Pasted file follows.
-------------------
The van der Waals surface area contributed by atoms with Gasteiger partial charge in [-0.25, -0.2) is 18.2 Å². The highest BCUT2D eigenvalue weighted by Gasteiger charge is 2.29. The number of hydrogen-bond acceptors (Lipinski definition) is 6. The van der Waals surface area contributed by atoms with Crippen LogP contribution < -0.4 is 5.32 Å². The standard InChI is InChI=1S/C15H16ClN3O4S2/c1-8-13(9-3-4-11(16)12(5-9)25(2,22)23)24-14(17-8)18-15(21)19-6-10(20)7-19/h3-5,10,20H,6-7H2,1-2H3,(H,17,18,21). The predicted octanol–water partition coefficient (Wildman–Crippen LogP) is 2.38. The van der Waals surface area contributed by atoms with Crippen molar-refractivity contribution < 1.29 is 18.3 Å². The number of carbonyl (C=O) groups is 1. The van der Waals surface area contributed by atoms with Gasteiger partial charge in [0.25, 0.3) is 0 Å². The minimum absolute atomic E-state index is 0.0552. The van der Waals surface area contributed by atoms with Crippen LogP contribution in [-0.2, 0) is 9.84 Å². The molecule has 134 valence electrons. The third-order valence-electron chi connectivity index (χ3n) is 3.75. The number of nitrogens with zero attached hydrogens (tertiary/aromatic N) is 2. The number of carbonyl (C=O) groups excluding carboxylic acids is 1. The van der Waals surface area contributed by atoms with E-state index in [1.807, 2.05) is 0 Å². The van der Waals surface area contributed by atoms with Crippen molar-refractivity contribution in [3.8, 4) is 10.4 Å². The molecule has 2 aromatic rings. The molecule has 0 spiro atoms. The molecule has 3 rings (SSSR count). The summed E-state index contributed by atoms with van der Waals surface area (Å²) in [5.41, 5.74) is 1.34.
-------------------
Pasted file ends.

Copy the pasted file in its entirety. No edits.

The van der Waals surface area contributed by atoms with Gasteiger partial charge in [-0.25, -0.2) is 18.2 Å². The highest BCUT2D eigenvalue weighted by Gasteiger charge is 2.29. The number of hydrogen-bond acceptors (Lipinski definition) is 6. The van der Waals surface area contributed by atoms with Crippen LogP contribution < -0.4 is 5.32 Å². The standard InChI is InChI=1S/C15H16ClN3O4S2/c1-8-13(9-3-4-11(16)12(5-9)25(2,22)23)24-14(17-8)18-15(21)19-6-10(20)7-19/h3-5,10,20H,6-7H2,1-2H3,(H,17,18,21). The predicted octanol–water partition coefficient (Wildman–Crippen LogP) is 2.38. The van der Waals surface area contributed by atoms with Crippen molar-refractivity contribution < 1.29 is 18.3 Å². The number of carbonyl (C=O) groups is 1. The van der Waals surface area contributed by atoms with Gasteiger partial charge in [0.25, 0.3) is 0 Å². The minimum absolute atomic E-state index is 0.0552. The van der Waals surface area contributed by atoms with Crippen LogP contribution in [-0.2, 0) is 9.84 Å². The molecule has 134 valence electrons. The third-order valence-electron chi connectivity index (χ3n) is 3.75. The number of nitrogens with zero attached hydrogens (tertiary/aromatic N) is 2. The number of carbonyl (C=O) groups excluding carboxylic acids is 1. The van der Waals surface area contributed by atoms with E-state index in [1.807, 2.05) is 0 Å². The van der Waals surface area contributed by atoms with Crippen molar-refractivity contribution in [3.8, 4) is 10.4 Å². The molecule has 2 aromatic rings. The molecule has 0 spiro atoms. The molecule has 3 rings (SSSR count). The summed E-state index contributed by atoms with van der Waals surface area (Å²) in [5.41, 5.74) is 1.34.